grid_error corresponds to how "good" of a solution each point is. If we have an error of 0.0, we have a perfect solution. Grid Error is computed for each point on the grid to each measurement position (the tracks in the measurement below). Each measurement position has an estimated range to the transmitter. The "error" corresponds to the estimated range to transmitter from the measurement, minus the actual range calculated between the measurement range location and the grid point. The lower the error, the greater the chance we are close to the actual transmitter location

# Calculate distance between every grid point and every measurement in meters 
measured_distance = spatial.distance.cdist(grid_ecef_array, measurement_ecef_array,    'euclidean')

measurement_error = [pow((measurement - estimated_distance),2) for measurement in measured_distance]

mean_squared_error = [numpy.sqrt(numpy.mean(measurement)) for measurement in measurement_error]

# Find minimum solution 
# Convert array of mean_squared_errors to 2D grid for graphing
N3, N4 = numpy.array(grid_lon).shape
grid_error = numpy.array(mean_squared_error).reshape((N3, N4))

grid_error = [[ 2.33608445  2.02805063  1.85638288  1.84620283  2.02757163  2.38035108]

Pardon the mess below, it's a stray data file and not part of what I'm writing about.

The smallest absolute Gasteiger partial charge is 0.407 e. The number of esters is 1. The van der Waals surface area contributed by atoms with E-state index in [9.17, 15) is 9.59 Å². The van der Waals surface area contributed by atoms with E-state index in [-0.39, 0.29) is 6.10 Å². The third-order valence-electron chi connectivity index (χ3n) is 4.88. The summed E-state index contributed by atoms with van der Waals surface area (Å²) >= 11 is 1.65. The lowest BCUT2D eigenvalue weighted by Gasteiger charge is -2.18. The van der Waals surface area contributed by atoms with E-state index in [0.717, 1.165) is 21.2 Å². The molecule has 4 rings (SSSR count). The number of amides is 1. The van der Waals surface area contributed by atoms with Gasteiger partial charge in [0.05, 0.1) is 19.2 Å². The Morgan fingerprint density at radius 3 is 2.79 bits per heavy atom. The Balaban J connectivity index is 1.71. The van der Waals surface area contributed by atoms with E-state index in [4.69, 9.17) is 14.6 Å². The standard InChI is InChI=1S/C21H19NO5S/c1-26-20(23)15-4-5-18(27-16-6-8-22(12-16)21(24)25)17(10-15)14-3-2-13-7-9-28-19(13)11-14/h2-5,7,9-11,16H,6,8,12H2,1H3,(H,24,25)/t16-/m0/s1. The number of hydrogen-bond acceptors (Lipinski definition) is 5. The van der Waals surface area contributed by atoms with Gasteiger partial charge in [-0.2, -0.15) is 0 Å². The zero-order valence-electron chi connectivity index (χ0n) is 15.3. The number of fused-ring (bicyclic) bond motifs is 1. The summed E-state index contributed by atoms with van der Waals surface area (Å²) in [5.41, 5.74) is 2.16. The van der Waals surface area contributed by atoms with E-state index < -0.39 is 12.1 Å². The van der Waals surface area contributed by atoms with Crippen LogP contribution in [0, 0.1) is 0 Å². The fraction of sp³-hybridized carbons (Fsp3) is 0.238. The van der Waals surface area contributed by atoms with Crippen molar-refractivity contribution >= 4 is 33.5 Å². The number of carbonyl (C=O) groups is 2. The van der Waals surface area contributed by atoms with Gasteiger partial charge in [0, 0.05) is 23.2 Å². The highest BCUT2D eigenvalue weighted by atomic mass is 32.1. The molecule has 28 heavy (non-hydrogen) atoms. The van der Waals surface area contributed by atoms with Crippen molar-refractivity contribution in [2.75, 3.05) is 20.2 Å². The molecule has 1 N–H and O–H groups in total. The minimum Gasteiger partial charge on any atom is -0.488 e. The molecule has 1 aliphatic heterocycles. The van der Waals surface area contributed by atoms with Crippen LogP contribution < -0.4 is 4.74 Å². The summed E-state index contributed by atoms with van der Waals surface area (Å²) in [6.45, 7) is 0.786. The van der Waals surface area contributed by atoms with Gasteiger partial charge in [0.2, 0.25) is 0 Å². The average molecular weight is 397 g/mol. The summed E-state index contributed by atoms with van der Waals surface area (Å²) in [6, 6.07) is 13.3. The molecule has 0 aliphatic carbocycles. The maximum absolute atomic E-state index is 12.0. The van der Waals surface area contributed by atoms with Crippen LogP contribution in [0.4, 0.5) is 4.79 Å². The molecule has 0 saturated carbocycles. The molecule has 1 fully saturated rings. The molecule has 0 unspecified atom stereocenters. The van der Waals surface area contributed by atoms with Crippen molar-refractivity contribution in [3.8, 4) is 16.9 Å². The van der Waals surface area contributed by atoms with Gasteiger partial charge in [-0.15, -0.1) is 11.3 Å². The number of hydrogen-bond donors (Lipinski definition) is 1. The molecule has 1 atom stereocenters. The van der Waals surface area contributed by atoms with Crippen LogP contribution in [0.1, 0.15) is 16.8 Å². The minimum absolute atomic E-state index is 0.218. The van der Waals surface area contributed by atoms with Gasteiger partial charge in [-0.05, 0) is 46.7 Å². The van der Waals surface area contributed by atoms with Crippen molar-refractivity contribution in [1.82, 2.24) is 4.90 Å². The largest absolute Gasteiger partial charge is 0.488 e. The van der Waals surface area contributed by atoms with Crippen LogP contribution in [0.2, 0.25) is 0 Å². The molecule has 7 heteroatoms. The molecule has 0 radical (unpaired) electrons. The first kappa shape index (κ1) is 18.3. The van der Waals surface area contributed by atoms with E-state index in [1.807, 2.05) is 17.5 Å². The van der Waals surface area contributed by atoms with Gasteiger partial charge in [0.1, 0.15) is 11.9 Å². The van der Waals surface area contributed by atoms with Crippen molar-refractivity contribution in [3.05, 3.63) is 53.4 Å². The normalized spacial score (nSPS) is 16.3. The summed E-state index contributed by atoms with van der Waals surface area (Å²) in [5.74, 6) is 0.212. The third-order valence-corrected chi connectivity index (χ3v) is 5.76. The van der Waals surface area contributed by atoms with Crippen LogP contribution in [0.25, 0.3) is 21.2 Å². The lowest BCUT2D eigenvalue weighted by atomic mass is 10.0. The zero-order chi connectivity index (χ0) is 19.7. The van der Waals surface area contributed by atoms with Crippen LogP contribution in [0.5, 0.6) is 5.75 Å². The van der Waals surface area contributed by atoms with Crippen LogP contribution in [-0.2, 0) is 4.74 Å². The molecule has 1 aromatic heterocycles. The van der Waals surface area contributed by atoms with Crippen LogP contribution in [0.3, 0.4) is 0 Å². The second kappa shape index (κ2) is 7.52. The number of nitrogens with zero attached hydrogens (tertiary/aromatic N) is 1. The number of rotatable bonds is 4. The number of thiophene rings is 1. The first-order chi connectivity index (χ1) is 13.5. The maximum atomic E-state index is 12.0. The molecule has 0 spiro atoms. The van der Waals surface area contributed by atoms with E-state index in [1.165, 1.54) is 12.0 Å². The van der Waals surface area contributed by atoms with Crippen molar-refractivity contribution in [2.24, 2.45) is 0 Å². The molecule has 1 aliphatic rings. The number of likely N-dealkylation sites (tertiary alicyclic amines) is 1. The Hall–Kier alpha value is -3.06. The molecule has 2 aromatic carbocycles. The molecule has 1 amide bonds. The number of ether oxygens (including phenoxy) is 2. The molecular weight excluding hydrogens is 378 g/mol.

[ 1.73675429  1.40649524  1.21799211  1.06503271  1.27373554  1.74265406]
  [ 1.44967789  0.96835022  0.62667257  0.52804942  0.91189678  1.50067864]
  [ 1.70155286  1.24024402  0.9642869   1.00517531  1.32606411  1.81754752]
  [ 2.40218247  2.07449106  1.91044903  1.94272889  2.15511638  2.51683715]
  [ 3.29679348  3.05353929  2.93662134  2.95839307  3.11583615  3.39320682]
  [ 4.27303679  4.08195869  3.99203754  4.00926823  4.13247105  4.35378011]]

# Generate the 3D plot with the Z coordinate being the mean squared error estimate
plot3Dcoordinates(grid_lon, grid_lat, grid_error)

# Generic function using matplotlib to plot coordinates
def plot3Dcoordinates(X, Y, Z):
    fig = plt.figure()
    ax = Axes3D(fig)

    surf = ax.plot_surface(X, Y, Z, rstride=1, cstride=1, cmap=cm.jet,
          linewidth=0, antialiased=False)

    fig.colorbar(surf, shrink=0.5, aspect=5)